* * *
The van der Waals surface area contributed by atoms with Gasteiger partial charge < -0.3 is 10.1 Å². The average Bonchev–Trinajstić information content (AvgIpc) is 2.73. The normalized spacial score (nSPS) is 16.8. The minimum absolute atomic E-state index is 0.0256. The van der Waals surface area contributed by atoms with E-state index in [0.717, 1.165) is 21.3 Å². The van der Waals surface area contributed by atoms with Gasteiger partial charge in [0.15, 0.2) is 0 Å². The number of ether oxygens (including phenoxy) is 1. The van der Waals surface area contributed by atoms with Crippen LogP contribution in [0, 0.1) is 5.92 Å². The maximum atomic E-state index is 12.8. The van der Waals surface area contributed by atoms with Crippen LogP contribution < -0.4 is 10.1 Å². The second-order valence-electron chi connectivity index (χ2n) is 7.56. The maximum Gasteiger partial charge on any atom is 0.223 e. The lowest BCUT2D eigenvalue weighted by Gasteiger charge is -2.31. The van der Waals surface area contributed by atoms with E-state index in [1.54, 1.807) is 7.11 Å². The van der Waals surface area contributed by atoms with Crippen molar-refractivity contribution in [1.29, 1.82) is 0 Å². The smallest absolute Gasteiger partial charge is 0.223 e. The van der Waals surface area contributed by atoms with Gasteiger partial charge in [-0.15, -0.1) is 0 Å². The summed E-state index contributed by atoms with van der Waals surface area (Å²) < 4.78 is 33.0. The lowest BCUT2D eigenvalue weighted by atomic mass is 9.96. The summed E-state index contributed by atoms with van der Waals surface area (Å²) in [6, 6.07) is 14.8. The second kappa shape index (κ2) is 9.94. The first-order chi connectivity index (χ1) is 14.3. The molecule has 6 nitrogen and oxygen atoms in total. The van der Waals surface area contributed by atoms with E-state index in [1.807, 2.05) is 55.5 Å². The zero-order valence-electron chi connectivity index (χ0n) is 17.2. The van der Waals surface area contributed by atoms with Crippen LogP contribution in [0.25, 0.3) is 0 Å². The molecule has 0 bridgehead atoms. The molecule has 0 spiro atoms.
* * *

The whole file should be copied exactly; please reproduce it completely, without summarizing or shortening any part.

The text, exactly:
The van der Waals surface area contributed by atoms with Gasteiger partial charge < -0.3 is 10.1 Å². The average Bonchev–Trinajstić information content (AvgIpc) is 2.73. The normalized spacial score (nSPS) is 16.8. The minimum absolute atomic E-state index is 0.0256. The van der Waals surface area contributed by atoms with E-state index in [0.717, 1.165) is 21.3 Å². The van der Waals surface area contributed by atoms with Gasteiger partial charge in [0.15, 0.2) is 0 Å². The number of ether oxygens (including phenoxy) is 1. The van der Waals surface area contributed by atoms with Crippen LogP contribution in [0, 0.1) is 5.92 Å². The maximum atomic E-state index is 12.8. The van der Waals surface area contributed by atoms with Crippen LogP contribution < -0.4 is 10.1 Å². The second-order valence-electron chi connectivity index (χ2n) is 7.56. The maximum Gasteiger partial charge on any atom is 0.223 e. The lowest BCUT2D eigenvalue weighted by Gasteiger charge is -2.31. The van der Waals surface area contributed by atoms with E-state index in [1.54, 1.807) is 7.11 Å². The van der Waals surface area contributed by atoms with Crippen molar-refractivity contribution in [1.29, 1.82) is 0 Å². The smallest absolute Gasteiger partial charge is 0.223 e. The van der Waals surface area contributed by atoms with Gasteiger partial charge in [-0.15, -0.1) is 0 Å². The summed E-state index contributed by atoms with van der Waals surface area (Å²) < 4.78 is 33.0. The lowest BCUT2D eigenvalue weighted by atomic mass is 9.96. The summed E-state index contributed by atoms with van der Waals surface area (Å²) in [6, 6.07) is 14.8. The second kappa shape index (κ2) is 9.94. The first-order chi connectivity index (χ1) is 14.3. The molecule has 6 nitrogen and oxygen atoms in total. The van der Waals surface area contributed by atoms with E-state index in [1.807, 2.05) is 55.5 Å². The zero-order valence-electron chi connectivity index (χ0n) is 17.2. The van der Waals surface area contributed by atoms with Crippen LogP contribution in [0.25, 0.3) is 0 Å². The molecule has 0 bridgehead atoms. The molecule has 0 spiro atoms.